However, I’ve found that this isn’t always the case. Yes, progress can sometimes feel slow when everything needs to be continually translated, word by word in your head or on paper as you go along. Of course there is an instinct to want to hurry this process as much as possible, and to resent the lack of complete fluency. But there can be benefits in needing to take your time. Carefully breaking down sentences and words slowly in order to translate them into your own language can offer insights that you might not have seen had all the steps of research (reading, analysing, writing) taken place within the sphere of one language. By continually evaluating the linguistic nuances of a particular word or phrase, it’s possible to gain another approach to an issue, or even notice something interesting that would have been glanced over. For all the frustrations of the slow progress of working in translation, having to take your time and think in two languages can be rewarding and immensely productive for research.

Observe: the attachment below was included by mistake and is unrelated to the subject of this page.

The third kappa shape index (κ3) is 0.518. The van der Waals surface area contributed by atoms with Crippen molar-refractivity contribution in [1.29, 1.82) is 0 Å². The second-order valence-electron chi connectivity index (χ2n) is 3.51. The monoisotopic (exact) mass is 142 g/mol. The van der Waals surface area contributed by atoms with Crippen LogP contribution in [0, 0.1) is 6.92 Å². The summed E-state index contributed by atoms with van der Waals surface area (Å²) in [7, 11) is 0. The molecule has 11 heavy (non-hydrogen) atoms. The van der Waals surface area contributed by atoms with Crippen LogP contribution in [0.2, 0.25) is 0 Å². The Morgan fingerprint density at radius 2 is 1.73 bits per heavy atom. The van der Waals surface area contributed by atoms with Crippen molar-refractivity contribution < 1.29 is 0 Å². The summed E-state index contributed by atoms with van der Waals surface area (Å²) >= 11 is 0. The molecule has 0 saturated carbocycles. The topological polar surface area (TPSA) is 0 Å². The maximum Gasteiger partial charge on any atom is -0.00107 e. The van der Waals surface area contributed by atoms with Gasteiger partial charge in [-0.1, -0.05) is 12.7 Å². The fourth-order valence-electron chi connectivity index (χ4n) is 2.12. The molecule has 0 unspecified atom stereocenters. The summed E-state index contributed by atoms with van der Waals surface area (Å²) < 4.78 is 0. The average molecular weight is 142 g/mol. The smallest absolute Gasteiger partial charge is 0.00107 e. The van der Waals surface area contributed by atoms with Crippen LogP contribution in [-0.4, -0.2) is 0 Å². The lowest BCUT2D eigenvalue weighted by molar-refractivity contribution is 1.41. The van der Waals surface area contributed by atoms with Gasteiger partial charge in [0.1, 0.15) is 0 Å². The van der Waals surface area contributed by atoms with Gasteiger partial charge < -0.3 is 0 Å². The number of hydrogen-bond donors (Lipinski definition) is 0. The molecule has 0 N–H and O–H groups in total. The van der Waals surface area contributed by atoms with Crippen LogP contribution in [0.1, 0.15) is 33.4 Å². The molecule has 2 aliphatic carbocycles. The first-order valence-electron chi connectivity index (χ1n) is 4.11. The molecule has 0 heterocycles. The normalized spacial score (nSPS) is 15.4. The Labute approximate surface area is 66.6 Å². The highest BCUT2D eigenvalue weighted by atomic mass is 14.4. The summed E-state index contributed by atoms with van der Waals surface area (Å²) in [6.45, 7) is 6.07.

This doesn’t mean there can’t also be hurdles: but these can always be overcome and sometimes lead to unexpected positives on the way. For instance, one of my initial hurdles whilst here in Paris was using search engine catalogues in another language. Consider ‘le temps’ in French. Every school student will know that le temps can refer to either time or the weather. Using the Bibliothèque national catalogue I unwittingly found several French songs from the Belle Époque about the weather, when I intended to look for songs referencing time. Although initially this felt like time wasted, it forced me to think about how I was looking for things, and how to make the best use of my time whilst in the archives.

Research in translation can be a daunting prospect, especially when it is assumed that everyone working on a topic that requires knowledge of another language must be completely fluent. Therefore, here are a five points of advice based on my own experiences and hurdles, for those starting out: